England is no stranger to drought, especially during the warmer seasons in the country. As a result, the government usually bans extra watering in some areas when dealing with a lack of rain. In fact, in the western portion of the country, the government banned garden hose watering. But that didn’t stop one elderly man from watering his garden.
That’s because Peter Harden has been storing tons of rainwater in huge catch tanks for about half a decade. Incredibly, he’s already stored 6,000 liters, which is approximately 1,500 gallons, of water, allowing him to keep his garden quite lush.
At 82-years of age, Harden is a retired teacher that has lived in his beloved bungalow home for a whopping 52 years. Notably, he first installed his rainwater catch tanks in 1976, after England had experienced the benchmark drought known infamously as The Standpipe Drought between 1975 and 1976.
Harden, who happens to be a fervent gardener, shared how he noticed that the droughts in the United Kingdom were getting worse and more intense over the years, which inspired him to take some extra precautions by getting tips from his and his wife’s European vacations.
Harden explains, “Our holidays abroad in Europe over 50 years frequently included cultural visits to ancient Greek and Roman towns. We were always impressed by the huge number of domestic underground cisterns that the Romans et al. pre-built to catch rainwater for very dry summers.”
“With this experience in mind, I gradually increased the number and size of my rainwater catch tanks until about 15 years ago when I had nine 375 liter capacity tanks fed directly by rainwater from the bungalow’s guttering,” he adds.
A major reason why Mr. Harden is so dedicated to his project is because the area where he lives happens to be one of the driest areas located in the U.K. While the clay beneath his property located in Ingoldsby, Lincolnshire happens to hold water, when there is drought in the country, the clay actually begins to crack.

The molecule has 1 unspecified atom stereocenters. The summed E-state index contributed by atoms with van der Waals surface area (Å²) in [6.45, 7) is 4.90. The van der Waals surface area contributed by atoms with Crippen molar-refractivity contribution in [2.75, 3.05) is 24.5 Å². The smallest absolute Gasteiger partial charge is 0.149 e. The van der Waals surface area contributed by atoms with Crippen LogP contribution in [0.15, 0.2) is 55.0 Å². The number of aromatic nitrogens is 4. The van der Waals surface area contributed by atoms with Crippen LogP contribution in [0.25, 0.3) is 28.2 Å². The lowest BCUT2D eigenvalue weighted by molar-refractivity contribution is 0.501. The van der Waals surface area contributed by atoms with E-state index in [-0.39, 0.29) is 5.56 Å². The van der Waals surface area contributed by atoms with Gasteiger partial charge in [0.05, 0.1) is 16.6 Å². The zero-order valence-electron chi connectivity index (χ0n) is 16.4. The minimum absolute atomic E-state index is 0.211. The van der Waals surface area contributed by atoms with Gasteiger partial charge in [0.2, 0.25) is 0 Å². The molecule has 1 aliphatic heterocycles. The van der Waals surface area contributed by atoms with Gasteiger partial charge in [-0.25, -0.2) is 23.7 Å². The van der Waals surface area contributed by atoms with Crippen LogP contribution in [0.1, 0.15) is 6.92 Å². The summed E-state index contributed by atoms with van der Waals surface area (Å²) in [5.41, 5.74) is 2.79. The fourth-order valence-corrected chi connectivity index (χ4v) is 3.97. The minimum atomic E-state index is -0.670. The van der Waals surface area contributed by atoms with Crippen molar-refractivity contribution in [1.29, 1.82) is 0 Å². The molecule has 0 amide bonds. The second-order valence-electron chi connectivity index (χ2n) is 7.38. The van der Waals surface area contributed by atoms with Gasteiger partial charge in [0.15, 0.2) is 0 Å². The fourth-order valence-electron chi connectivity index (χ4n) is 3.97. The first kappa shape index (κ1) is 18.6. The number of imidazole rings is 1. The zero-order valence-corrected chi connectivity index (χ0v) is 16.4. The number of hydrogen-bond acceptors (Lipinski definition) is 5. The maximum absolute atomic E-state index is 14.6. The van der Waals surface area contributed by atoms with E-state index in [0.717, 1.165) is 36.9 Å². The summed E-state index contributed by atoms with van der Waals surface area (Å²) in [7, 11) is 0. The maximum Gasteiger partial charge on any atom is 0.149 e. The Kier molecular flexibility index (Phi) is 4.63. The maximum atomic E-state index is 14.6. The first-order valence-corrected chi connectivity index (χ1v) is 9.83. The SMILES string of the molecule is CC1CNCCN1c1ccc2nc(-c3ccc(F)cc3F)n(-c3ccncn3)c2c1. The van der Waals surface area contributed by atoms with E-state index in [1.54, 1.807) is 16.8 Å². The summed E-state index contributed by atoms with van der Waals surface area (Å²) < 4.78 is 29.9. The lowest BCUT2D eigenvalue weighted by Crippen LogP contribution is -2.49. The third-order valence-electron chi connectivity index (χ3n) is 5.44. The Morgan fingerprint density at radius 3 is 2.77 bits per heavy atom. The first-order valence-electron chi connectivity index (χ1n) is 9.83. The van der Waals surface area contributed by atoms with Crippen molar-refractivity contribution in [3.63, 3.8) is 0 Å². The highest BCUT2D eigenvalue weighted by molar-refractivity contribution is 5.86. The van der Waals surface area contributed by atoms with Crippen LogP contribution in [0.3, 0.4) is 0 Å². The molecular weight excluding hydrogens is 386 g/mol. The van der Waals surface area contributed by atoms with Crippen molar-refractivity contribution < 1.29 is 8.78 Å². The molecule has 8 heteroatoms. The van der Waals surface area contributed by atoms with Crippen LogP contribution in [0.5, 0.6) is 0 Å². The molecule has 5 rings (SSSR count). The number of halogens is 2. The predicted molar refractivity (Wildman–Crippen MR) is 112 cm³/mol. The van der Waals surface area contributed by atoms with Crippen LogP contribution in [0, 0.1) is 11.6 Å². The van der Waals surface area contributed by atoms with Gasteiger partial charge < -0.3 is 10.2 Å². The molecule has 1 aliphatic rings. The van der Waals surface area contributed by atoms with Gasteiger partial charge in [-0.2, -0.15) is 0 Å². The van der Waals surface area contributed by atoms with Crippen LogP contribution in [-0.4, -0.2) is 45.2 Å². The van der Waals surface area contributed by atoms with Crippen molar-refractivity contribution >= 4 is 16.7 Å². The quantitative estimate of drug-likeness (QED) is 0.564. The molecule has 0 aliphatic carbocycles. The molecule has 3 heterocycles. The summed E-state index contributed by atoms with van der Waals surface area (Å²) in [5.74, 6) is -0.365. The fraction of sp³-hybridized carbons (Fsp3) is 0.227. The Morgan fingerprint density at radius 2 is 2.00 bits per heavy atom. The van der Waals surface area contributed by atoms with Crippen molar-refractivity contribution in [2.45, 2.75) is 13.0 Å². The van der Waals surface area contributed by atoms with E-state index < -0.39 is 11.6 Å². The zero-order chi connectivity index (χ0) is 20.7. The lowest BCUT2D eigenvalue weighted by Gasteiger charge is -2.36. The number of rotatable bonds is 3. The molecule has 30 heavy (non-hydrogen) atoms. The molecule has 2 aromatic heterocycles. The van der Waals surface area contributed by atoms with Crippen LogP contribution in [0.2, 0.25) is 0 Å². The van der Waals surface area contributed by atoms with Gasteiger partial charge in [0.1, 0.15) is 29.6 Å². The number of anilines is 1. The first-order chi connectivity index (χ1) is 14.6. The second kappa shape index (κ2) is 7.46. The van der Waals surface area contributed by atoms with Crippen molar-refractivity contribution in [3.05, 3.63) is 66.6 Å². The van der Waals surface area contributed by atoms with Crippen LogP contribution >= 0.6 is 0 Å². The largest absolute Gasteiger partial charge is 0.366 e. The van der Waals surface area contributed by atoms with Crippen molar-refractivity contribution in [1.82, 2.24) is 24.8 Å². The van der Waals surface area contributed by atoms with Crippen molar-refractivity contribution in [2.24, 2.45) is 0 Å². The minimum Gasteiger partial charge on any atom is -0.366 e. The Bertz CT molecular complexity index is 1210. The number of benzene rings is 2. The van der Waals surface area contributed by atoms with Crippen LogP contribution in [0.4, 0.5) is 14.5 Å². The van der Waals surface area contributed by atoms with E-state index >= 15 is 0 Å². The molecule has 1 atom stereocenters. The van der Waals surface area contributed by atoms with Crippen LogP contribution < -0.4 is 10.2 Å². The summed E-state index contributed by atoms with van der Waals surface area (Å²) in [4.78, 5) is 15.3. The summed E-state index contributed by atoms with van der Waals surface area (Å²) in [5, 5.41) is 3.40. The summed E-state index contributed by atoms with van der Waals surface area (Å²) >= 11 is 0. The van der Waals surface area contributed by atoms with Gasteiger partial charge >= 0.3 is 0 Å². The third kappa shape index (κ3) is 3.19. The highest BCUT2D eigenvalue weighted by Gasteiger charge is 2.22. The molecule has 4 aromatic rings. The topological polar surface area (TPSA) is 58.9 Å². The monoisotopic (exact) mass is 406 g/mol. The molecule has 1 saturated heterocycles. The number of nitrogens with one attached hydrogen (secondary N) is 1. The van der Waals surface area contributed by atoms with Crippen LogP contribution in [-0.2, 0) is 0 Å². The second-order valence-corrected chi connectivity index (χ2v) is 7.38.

And since the region is once again experiencing horrible drought, the worst in 26 years, the need to protect their municipal water reserves has been top priority. This is why the hope pipe ban was implemented in particular parts of the West Country.
Harden goes on to say, “We live in an area with one of the lowest mean rainfalls in the country. We get a circa of 22 inches per year.” It was around eight years ago when he supplemented his 9 catch tanks with two more 1,000-liter (250 gallon) intermediate bulk containers. Just recently, he added another two more.
His bulk water containers are found at the bottom of the garden and are filled directly by garden hose from a few of the 375-liter catch tanks.
Harden explains, “Using an electrically-powered submersible water pump, I pump water through a garden hose from one of the tanks through a spray attached to the garden hose.”
“As the level of water falls in the one tank it levels out in the other tanks through gravity feed through the interconnected pipes. Three of my original 375-liter tanks have since become unserviceable and I am waiting to replace them. I also am trying to buy two more 1,000 liter bulk containers to increase my water storage volume,” he adds.
Harden has no plans to slow down either. He hopes that he can store at least 9,000 liters in the near future. And at the rate he’s going, we wouldn’t be surprised if he reaches his goal sooner rather than later.
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